reasonable expectation of privacy remains.
We continue to be of the view, however, that a categorical rule that
individuals do not maintain a reasonable expectation of privacy in information
provided to third parties through electronic sources is "ill suited to the
digital age, in which people reveal a great deal of information about
themselves to third parties in the course of carrying out mundane tasks"
(citation omitted). See Augustine, 467
Mass. at 252 n.35, quoting Jones, 565 U.S. at 417 (Sotomayor, J.,
concurring). Compare Chavez, 423 F.
Supp. at 205 ("In sum, Defendant manifested a subjective expectation of
privacy in his non-public Facebook content that society is prepared to
recognize as reasonable. As such,
Defendant's legitimate expectation of privacy is protected by the Fourth
Amendment"). Consequently, although
an individual's choice to share social media content with others diminishes the
individual's privacy interests, it does not per se defeat them. See Carpenter v. United States, 138 S. Ct.
2206, 2219 (2018), quoting Riley v. California, 573 U.S. 373, 392 (2014)
("the fact of 'diminished privacy interests does not mean that the Fourth
Amendment falls out of the picture entirely'"). See also Commonwealth v. Feliz, 481 Mass.
689, 701 (2019), S.C., 486 Mass. 510 (2020), citing Carpenter, supra.
Nonetheless, the defendant's privacy interest
in this case was substantially diminished because, despite his asserted policy
of restricting such access, he did not adequately "control access"
to his Snapchat account. See Krisco
Corp., 421 Mass. at 42. Rather, he
appears to have permitted unknown individuals to gain access to his
content. See id. For instance, Connolly was granted access to
the defendant's content using a nondescript username that the defendant did not
recognize and a default image that evidently was not Connolly's photograph. By accepting Connolly's friend request in
those circumstances, the defendant demonstrated that he did not make
"reasonable efforts to corroborate the claims of" those seeking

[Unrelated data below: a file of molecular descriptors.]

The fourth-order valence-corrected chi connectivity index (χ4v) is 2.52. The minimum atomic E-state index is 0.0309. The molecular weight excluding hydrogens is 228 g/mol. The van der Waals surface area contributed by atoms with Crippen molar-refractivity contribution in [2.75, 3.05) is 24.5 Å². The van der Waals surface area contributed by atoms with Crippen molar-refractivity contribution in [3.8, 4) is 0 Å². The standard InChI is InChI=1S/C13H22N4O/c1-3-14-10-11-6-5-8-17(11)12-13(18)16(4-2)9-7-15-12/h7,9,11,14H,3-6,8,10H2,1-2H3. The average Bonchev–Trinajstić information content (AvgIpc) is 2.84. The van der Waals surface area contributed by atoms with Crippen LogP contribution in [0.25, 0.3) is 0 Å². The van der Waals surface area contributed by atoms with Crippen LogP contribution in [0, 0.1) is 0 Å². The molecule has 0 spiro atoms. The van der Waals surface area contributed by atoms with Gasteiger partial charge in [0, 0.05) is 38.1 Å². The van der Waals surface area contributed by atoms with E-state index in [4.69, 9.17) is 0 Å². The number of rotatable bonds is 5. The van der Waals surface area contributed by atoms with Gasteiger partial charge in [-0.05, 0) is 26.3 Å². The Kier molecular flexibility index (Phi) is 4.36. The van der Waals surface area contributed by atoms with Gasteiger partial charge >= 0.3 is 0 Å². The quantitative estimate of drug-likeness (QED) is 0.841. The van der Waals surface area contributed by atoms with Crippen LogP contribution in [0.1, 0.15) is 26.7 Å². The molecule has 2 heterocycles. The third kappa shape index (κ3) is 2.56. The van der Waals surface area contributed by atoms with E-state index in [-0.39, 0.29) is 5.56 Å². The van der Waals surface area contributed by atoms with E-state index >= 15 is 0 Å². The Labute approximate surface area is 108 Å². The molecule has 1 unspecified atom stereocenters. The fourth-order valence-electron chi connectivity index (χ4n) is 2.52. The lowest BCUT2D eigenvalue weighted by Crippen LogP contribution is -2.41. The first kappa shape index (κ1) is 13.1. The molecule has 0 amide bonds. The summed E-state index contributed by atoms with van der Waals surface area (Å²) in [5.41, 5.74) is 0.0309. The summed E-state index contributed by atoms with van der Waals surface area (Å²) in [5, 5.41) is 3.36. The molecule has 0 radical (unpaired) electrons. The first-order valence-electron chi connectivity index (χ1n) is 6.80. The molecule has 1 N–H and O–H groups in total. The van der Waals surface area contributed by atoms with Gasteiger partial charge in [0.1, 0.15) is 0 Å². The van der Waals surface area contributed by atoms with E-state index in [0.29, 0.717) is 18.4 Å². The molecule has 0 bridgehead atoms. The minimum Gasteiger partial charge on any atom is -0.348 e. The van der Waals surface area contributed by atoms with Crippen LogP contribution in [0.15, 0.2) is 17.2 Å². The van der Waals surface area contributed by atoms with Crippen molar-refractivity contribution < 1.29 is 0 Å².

access to his account. See Commonwealth
v. D'Onofrio, 396 Mass. 711, 717 (1986) (no reasonable expectation of privacy
in club open only to members and guests where owners did not "corroborate
the claims of guest status made by persons seeking admission to the
Once the possibility of an undercover
officer being able to view virtually all of the defendant's Snapchat content
materialized, the defendant's privacy interest was further diminished. See, e.g., Commonwealth v. Price, 408 Mass.
668, 672-673 (1990) (no reasonable expectation of privacy in videotaped
interaction with undercover police officer posing as drug buyer). See also Commonwealth v. DiToro, 51 Mass.
App. Ct. 191, 197 (2001) (no reasonable expectation of privacy in contents of
bag voluntarily displayed to undercover officer); Commonwealth v. Collado, 42
Mass. App. Ct. 464, 469 (1997), S.C., 426 Mass. 675 (1998) (no reasonable
expectation of privacy in communications with undercover officer where there
was no indication that defendant and officer were "trusted friends"). Otherwise put, there is no constitutional
remedy for "a wrongdoer's [mistaken] belief that a person to whom he
voluntarily confides his wrongdoing" is not a government agent. Hoffa v. United States, 385 U.S. 293, 302
The nature of the government intrusion in
this case further counsels against a determination that the defendant retained
an objectively reasonable expectation of privacy in his video recordings,
because the asserted government intrusion took place with the defendant's
permission. This stands in contrast
to our conclusion that "pinging" a cell phone violated a
reasonable expectation of privacy in part because pings are "initiated and
effectively controlled by the police . . . without any express
or implied authorization or other involvement by the individual cell phone
user." Almonor, 482 Mass. at
43. See Carpenter, 138 S. Ct. at 2220
(reasonable expectation of privacy in CSLI because "a cell phone logs a
cell-site record by dint of its operation, without any affirmative act on the
part of the user beyond powering up"); Augustine, 467 Mass. at 249-251,
255 (reasonable expectation of privacy in CSLI because CSLI is "purely a
function and product of cellular telephone technology" that is conveyed to
cellular service provider without any action or consent by user).
Here, the challenged recordings
"effectively [had been] controlled by [the defendant]" and were made
accessible to the undercover officer only with the defendant's "express or
implied authorization." Almonor,
482 Mass. at 43. Indeed, Connolly was
able to view the defendant's stories precisely because the defendant gave him
the necessary permissions to do so. That